My life motto is stuff happens. I don't dwell on the small things that have no solutions. I don't let myself freak out. Stress makes everything worse. I stay calm, take a break. If I can't think of something at that moment, I shouldn't keep trying think about it. I distract myself with different activity. It always comes to me in due time. The world won't end. Not when I have an unfinished manuscript. The sun will come out tomorrow.

So what about you? How do you deal with writer's block?

Wednesday, May 23, 2012

Everyday Mysteries

Six score and two years ago, a young boy sat in a sweltering, crowded, and musty classroom, doodling in his grammar book and paying no mind to his struggling teacher. For why should he care about grammar and the rules of English? He had no plans of writing anything other than his name on his future paycheck after he graduated from school--if he graduated from school. The farm was his dream, not the fading words in a book. 
A few weeks ago, a young girl with high dreams of writing something publishable one day was wandering through a dim flea market. As she passed by an overbearing bookcase, she paused, running her fingers over the spines. She wasn't exactly sure why she paused-- she had no interest in these yellowing pieces of nonfiction-- until her fingers stopped on a brown cover. She pulled out the fading tome and flipped through it curiously, stopping on the second page where the copyright information was printed. It read: "Entered according to Act of Congress, in the year 1869, by WILSON, HINKLE & CO." Suddenly intrigued, the girl payed for her find and took it home. 
That girl was me. 
And this is the book:

It's beautiful, isn't it? Just look at the swirling design, the faded edges, the ancient font. 
That's not why I'm making a post about it, though. I want to share what I found on a page inside the book.

It says: "Don't steal this book for fear of shame, for in this book is the owner's name."
Well, I have no shame. I payed for this book fare and square -- a whole ten dollars. The original asking price was $20, but I convinced the man to give it to me for less. It wasn't difficult. He was slightly wary of me. I can't imagine the impression I gave him, a teenage girl bartering for some old book. 
Anyway, that doesn't mean that someone hasn't stolen this book in the past. Maybe the man I bought it from even stole it. Maybe I'm under a curse at this very moment because I bought stolen property. 
That could explain all of the people dying in strange ways around me. 
Kidding, just kidding. This isn't going to be that kind of blog, remember?

Well, I've searched the entire book a couple times, and I've found no legible name. I did find a couple of pages where the kid filled in every "o" with blue pen (or pencil-- can't tell). Which I find amusing to no end. There's also this page, which is probably my best bet for the name:

There seems to be a name scrawled near the top, along with the poem again. And what looks like the words, "Holmcock Co." Don't Google it. The results weren't pleasing. There's also something that might make it say, "greenfield, I'm of Holmcock Co." I'm afraid I don't understand what that means. This person has very swirly cursive. I have no clue what the first letter in the name is supposed to be. It looks like it could be a backwards J. Or maybe an I? Or a B? I don't know.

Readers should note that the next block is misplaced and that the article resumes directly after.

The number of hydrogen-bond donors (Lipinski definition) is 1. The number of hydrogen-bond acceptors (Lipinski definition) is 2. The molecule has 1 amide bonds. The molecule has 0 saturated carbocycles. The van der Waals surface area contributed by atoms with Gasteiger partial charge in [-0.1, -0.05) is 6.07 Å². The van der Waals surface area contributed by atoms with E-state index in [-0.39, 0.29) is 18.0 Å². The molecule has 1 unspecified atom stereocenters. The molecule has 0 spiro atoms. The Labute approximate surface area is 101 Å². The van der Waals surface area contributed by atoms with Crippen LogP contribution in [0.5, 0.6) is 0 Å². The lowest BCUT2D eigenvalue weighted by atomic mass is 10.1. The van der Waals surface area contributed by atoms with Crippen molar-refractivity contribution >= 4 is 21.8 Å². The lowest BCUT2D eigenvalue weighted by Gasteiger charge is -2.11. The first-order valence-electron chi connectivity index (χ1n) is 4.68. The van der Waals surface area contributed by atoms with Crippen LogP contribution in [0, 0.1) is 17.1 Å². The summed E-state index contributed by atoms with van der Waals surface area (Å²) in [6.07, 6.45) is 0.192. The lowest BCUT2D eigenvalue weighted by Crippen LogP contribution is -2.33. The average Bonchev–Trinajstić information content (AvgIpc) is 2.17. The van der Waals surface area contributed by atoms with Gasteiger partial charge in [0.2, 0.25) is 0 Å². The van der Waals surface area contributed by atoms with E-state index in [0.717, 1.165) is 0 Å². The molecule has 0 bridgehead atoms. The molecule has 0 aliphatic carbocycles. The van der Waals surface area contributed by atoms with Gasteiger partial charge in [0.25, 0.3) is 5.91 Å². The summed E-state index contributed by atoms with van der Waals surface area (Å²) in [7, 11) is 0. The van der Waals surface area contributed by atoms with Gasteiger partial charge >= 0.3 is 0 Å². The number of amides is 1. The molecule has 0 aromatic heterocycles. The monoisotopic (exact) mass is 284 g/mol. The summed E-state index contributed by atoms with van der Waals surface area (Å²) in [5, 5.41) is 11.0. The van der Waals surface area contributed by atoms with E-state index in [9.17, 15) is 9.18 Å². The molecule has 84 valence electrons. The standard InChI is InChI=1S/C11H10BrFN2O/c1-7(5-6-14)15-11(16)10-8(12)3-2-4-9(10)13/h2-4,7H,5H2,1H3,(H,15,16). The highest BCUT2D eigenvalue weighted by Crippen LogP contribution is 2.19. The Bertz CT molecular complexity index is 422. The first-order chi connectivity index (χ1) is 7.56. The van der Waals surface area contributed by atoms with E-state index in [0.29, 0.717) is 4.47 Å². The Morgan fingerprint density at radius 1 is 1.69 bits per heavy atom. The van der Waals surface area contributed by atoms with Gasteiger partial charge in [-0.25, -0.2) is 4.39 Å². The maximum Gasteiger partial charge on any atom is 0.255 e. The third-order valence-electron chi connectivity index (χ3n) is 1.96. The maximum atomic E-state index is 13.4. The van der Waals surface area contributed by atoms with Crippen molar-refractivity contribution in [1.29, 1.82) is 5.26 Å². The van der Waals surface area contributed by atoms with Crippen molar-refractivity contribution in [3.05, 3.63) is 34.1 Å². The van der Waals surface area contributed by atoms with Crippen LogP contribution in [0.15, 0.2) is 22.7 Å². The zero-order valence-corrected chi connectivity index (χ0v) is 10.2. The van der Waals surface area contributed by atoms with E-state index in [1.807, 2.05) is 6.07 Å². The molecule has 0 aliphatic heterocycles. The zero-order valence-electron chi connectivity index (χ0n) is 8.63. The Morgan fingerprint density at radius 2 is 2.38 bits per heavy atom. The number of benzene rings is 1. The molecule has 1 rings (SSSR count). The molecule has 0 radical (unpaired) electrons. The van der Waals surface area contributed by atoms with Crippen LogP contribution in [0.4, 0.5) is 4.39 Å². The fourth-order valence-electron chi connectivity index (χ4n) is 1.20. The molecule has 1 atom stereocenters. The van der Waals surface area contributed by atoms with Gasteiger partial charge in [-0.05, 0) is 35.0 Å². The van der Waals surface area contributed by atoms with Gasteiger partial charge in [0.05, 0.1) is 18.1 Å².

My first guess was Isaiah Griffin, but it's definitely not that. There are two s's and no i's. To me, it looks like Jsso H Joffin. Or whatever that first letter is. Seriously; I'm doubting it's even a real letter. He made it up, just to spite me, a girl 122 years into the future. 
Oh, I forgot to mention the second date, didn't I? This page also says he had it on November 14,1890 (over twenty years after it was published). 

Remarkable how it survived this long. The pages are in relatively good shape and his handwriting is still (mostly) visible. Whoever wrote it is either dead now or immortal. This would make for a lovely novel or short story, huh? I may write something about it one day. Feel free to use it for inspiration if you wish (don't copy my words at the top, please). 

This doesn't have much to do with writing. I just am really interested in it, and thought someone else might be as well. I really want to know what his name is. (Or her? Who knows?)


Monday, May 21, 2012

The Scene Ends in Death

Hi. This is my first post ever. I've decided to start a blog, if not for you, then for me. I'm a young writer (16) and I'm currently on the verge of finishing my first manuscript. Well, not finishing exactly--there will still be much work it'll require after I type out the end of the story.
The purpose of this blog will be so 1) I can rant and rant and rant and no one can tell me to shut up 2) I'll have another excuse to procrastinate on homework and 3) so I can see my thoughts and what I've learned in an organized format.
I've never taken a creative writing course (though I hope to one day--it sounds fun) so, like many other writers, my sole teachers are the numerous tomes on my bookshelf.